Go back to basics. Once you’ve selected a character, read the books again. Or, if you’ve never read them and the movies are your sole point of reference, read them for the first time. Read The Illustrated Twilight Guide. Read the Twilight graphic novels. Basically: understand your source material. Get a feel for your character, how they speak, and how they’re described. Understanding these things is the most important thing you can do, because it provides the backbone of each character. Then, go back and re-watch all five films. Note the differences in your character from book to screen. This is important, because next, you need to…
Find your balance. Two versions exist of your character: the one in the book and the one on screen. Many people who say I don’t look like Alice have never read the books and don’t know how Alice is described as looking or acting. For example, a lot of Alice’s sharp, sometimes biting wit was lost from page to screen. That meant that, in creating my version of her character, I had to find a balance between what the movie fans expect to see and what the book fans expect to feel when they meet Alice. As a result, I took steps to blend Alice’s screen accurate wardrobe and sweet movie mannerisms with the spunk, sassiness and joie de vivre that’s present in the books. This is the approach I’d recommend for every Twilight cosplayer.
Alice is sassier and more mischievous than she’s given credit for in the movies!
Define your purpose. What’s your goal? Do you simply want to add to an existing cosplay portfolio with a one-time Twilight cosplay? Enter the costume contest at Forever Twilight in Forks? Form your own cosplay group? Defining your purpose will help you decide your level of investment and how much time, money and energy you’ll be putting into your cosplay.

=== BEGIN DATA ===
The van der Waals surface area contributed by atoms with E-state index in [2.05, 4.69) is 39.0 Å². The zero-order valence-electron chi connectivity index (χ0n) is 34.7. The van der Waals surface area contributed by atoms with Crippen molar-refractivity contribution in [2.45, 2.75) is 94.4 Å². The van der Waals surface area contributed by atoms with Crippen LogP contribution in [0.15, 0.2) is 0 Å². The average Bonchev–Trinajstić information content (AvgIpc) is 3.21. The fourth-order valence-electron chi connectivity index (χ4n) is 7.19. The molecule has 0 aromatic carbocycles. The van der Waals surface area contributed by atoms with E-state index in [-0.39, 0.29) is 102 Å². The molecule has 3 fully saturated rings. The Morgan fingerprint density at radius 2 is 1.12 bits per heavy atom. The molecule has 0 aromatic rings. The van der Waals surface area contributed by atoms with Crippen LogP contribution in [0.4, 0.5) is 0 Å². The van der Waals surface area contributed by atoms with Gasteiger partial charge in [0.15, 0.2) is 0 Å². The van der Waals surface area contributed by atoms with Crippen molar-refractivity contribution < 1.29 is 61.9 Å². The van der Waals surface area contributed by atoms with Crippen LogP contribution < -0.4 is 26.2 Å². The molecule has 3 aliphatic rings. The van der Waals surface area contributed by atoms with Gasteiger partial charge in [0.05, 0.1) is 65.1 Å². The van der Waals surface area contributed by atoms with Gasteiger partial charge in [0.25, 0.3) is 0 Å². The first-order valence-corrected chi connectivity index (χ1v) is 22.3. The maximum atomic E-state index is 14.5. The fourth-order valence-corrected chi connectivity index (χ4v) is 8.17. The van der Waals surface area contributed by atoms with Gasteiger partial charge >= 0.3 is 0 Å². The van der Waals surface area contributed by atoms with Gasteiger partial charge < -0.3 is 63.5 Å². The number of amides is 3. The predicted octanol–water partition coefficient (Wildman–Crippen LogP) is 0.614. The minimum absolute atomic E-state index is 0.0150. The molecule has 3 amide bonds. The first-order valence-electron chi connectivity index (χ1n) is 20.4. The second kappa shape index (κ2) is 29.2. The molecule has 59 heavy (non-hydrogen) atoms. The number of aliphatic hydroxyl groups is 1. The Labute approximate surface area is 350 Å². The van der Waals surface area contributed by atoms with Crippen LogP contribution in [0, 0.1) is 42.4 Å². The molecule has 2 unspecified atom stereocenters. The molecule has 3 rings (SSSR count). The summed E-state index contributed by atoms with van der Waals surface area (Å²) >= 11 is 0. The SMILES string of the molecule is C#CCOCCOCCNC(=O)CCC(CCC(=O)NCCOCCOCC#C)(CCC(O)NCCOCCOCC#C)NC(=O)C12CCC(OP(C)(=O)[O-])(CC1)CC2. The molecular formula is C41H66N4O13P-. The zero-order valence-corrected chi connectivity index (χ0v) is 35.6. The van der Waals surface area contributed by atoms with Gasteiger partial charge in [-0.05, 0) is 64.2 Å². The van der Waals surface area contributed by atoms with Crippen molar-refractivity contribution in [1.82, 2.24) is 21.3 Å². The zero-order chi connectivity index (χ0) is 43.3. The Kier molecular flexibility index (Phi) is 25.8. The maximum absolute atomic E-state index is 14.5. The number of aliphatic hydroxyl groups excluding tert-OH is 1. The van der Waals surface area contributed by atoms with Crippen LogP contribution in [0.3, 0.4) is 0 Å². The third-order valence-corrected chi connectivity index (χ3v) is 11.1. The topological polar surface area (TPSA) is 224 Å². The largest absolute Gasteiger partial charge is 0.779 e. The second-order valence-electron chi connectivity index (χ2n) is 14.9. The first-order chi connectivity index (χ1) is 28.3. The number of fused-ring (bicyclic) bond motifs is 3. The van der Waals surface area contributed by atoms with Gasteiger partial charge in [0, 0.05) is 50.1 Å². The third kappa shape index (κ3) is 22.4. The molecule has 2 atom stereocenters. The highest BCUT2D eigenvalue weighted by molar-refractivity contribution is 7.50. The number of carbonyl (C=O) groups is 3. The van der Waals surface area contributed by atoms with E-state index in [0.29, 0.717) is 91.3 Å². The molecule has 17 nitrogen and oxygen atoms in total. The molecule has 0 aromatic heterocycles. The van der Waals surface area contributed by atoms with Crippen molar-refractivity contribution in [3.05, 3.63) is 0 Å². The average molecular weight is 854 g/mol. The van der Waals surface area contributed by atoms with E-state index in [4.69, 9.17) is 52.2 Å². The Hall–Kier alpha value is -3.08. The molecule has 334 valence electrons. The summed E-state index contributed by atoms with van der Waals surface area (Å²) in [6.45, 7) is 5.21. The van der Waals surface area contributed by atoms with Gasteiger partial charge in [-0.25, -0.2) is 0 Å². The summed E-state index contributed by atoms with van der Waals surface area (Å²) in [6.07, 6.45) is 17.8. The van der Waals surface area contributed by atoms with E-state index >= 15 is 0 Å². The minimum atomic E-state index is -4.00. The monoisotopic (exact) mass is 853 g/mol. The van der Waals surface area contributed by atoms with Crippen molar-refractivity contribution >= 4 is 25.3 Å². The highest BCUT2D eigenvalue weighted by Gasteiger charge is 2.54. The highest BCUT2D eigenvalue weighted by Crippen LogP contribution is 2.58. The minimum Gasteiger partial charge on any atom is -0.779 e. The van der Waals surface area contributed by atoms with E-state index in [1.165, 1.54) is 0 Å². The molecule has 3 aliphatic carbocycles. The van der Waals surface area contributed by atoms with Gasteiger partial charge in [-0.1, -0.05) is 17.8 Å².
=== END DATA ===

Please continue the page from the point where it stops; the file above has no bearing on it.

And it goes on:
Blaze your own trail. Okay, so you’ve reached out to the Olympic Coven and we don’t have any open roles but you still want to be a professional Twilight cosplayer. Don’t let us stop you: create your own group! This is why defining your purpose in point four was so important. If you want to create your own cosplay group, you’ll be spending a lot more time and money putting together wigs and costumes than you would by entering a one-off cosplay contest, so you need to decide how feasible this really is for you. And keep in mind that if you want to form a professional group, you’ll need to allocate time and resources for promotion, social media, fundraising, costume curation, event negotiation and more. It’s hard work, and you have to really want it!
This photo didn’t happen overnight – we’ve spent the last seven years re-tooling and improving the Olympic Coven.
Lastly, re-evaluate what success looks like to you. At the end of the day, you don’t need to be part of a large Twilight cosplay group like the Olympic Coven to be successful. First of all, no one is getting famous through appearances at Forever Twilight in Forks, so put that thought out of your mind. Nor do you need 10,000 friends on Facebook, or thousands of YouTube subscribers, or hundreds of “likes” on every Instagram photo to have made an impact on someone’s life.
Online visibility can help you achieve certain goals, yes, but remember that there are thousands of talented cosplayers who are relatively unknown or only recognized within niche circles. You have to be okay with the idea that no one will ever see your cosplay, because that’s how you determine if you’re doing it for you or if you have some larger goal in mind. And it’s okay to have those goals. It’s okay to want to be cosplay famous, or have visibility in Forks, or be seen as the cosplay character actor in a fandom. But if you want it, you’ll have to put in the work required to get there – because it doesn’t just happen overnight.
Okay, so that was a lot. But I hope everyone finds it helpful, because these are lessons it took me years to learn. You don’t need to fit a mold to cosplay. You don’t need to look exactly like an actor or actress to be a “good” cosplayer. And you don’t need to join a group, or bring your cosplay to Forks, to be successful. If you never get to Twilight Mecca, the enjoyment you get from cosplaying your favourite character should be enough.
Just do what makes you happy. Be the version of the character that you wish existed in real life.
That’s enough. It’s always enough.